Celebrating a primary campaign that had a worrisome start in Iowa, George Bush at last could lay full claim Thursday to his party's White House nomination with the backing of his boss, President Reagan.
Now the hard part begins.Even as Republicans were toasting their recent past under Reagan and their hoped-for future under Bush, Democrats Michael Dukakis and Jesse Jackson kept campaigning Wednesday for the right to oppose the vice president in November.
Dukakis, who expects to win his party's nomination, was in Washington Thursday for a political pilgrimage to Capitol Hill. Jackson was on the West Coast and Bush, upbeat from the outpouring of partisan support at a fund-raising dinner Wednesday night, headed back to California to rejoin the campaign.
It was a well-orchestrated chain of events Wednesday in which Bush became the lone survivor of the battle for the GOP nomination and pick up the formal, if tepid, endorsement of the most popular president in years.
At a midmorning White House meeting, ex-television evangelist Pat Robertson announced he no longer would be the last major Republican competing with Bush and was "wholeheartedly endorsing" the vice president.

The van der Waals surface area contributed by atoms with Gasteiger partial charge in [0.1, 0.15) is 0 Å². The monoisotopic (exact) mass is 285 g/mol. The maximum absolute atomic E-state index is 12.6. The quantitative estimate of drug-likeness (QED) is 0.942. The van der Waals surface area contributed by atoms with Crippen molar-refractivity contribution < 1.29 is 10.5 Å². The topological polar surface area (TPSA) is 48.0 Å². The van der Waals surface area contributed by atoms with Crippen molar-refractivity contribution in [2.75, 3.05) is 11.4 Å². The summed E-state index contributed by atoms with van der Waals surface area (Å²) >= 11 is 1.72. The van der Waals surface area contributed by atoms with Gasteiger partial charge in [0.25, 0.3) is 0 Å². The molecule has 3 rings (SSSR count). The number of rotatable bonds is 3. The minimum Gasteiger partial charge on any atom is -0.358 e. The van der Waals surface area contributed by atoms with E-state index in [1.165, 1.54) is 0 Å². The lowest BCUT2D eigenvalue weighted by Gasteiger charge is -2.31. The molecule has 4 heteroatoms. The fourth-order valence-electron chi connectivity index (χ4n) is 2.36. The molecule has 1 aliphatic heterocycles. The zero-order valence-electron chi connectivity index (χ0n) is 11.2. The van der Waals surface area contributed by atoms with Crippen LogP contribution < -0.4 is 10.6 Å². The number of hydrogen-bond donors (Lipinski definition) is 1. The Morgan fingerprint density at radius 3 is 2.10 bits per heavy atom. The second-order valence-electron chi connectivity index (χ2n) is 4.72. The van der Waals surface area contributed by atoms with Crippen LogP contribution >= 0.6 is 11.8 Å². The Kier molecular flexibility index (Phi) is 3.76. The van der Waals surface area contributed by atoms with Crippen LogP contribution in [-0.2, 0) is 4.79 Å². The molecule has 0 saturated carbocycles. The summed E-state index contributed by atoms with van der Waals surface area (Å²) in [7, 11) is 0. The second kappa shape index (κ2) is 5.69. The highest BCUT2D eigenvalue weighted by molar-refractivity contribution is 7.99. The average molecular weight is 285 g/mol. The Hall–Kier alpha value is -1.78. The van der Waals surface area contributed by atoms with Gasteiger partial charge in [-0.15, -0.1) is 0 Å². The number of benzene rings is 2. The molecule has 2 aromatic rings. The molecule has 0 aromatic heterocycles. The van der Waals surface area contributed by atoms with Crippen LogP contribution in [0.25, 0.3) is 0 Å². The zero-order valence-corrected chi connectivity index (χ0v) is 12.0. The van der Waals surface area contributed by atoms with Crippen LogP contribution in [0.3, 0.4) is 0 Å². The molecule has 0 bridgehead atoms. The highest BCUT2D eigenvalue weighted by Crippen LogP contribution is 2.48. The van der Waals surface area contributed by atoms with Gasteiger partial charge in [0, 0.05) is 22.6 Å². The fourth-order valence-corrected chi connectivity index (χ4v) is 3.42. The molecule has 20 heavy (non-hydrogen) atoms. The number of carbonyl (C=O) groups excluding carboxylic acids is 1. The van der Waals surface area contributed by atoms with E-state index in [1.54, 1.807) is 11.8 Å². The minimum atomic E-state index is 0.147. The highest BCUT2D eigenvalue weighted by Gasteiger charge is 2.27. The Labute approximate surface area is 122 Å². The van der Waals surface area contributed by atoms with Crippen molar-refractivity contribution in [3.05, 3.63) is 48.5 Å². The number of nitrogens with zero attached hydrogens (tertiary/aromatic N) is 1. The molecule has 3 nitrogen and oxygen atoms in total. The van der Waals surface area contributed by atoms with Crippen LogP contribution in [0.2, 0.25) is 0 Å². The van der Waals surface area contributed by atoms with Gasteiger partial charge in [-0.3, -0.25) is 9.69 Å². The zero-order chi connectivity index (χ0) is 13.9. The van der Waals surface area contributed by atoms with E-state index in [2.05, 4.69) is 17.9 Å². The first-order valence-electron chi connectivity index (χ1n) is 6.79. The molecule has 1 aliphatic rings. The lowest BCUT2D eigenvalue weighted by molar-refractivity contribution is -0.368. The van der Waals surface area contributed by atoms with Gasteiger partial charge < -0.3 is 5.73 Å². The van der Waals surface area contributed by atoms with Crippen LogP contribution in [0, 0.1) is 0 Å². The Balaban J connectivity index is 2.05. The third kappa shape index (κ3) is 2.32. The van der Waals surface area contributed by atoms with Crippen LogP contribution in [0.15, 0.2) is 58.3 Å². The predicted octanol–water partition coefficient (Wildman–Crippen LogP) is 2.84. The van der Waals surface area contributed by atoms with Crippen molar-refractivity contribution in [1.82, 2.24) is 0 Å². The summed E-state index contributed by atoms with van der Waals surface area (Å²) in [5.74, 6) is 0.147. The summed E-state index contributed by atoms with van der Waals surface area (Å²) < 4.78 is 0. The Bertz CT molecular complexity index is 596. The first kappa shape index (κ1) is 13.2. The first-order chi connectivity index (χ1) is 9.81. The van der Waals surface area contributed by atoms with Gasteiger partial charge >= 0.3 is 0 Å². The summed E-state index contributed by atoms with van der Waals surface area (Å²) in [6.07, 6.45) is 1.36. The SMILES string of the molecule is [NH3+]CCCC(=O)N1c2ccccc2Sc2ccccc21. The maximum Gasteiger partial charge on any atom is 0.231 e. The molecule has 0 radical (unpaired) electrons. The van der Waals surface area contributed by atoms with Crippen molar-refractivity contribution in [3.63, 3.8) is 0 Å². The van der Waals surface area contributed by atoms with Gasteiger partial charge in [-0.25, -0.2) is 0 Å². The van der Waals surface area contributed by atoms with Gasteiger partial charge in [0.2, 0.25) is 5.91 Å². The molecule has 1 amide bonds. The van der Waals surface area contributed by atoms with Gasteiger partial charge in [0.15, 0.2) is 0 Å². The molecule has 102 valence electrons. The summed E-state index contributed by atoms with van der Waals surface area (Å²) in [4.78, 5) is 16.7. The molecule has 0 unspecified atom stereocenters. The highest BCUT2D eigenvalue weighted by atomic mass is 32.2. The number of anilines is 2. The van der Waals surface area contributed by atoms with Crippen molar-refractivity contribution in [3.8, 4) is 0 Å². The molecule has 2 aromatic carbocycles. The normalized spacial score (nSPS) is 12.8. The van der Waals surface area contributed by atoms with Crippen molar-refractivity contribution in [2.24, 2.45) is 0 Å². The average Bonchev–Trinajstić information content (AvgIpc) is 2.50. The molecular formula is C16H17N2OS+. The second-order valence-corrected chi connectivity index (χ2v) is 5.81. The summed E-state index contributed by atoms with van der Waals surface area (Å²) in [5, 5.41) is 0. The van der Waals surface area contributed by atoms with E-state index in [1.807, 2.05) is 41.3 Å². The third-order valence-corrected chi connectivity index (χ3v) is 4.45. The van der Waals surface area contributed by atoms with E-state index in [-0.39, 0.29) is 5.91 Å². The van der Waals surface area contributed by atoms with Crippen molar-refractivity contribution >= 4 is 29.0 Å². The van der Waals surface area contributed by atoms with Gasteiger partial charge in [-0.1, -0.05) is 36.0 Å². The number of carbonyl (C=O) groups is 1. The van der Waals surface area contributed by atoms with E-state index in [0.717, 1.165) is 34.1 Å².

"We're going to work harmoniously and in unity together," said Robertson, who stunned Bush just three months ago by finishing second to Senate Republican leader Robert Dole of Kansas in the Iowa presidential caucuses.
Bush, of course, fought back from that defeat - and Wednesday night, as almost 4,000 well-connected Republicans dined on roast filet of beef at a fund-raiser that garnered more than $5 million for congressional campaign coffers, he received what a campaign aide called "the jewel in the crown."
Reagan mentioned Bush only three times in the course of an endorsement speech that exceeded 20 minutes and even mispronounced his name at the end. But the event - hardly a surprise - was exploited for maximum media exposure.
"I intend to campaign as hard as I can," Reagan declared in breaking a self-imposed silence on the campaign. "My candidate is a former member of Congress, ambassador to China, director of the CIA and national chairman of the Republican Party. I'm going to work as hard as I can to make George Bush the next president of the United States."
On cue, the crowd roared, balloons dropped from the rafters and the Bushes joined the Reagans on stage, their hands clasped and arms raised in a scene that could preface August's Republican National Convention in New Orleans.
The president then stepped back to the microphone and crowed, "Now it's on to New Orleans and on to the White House!"
Despite the grand finale, a frequently restrained atmosphere Wednesday night signaled possible problems ahead for Bush, who in the months ahead will try to galvanize the Reagan constituency of 1980 and 1984 without the same personal and political qualities.
Moreover, though sources said Reagan wrote his own remarks, the endorsement fell far short of the praise some reporters had been led to believe he would heap on a man being rewarded for years of steadfast political allegiance.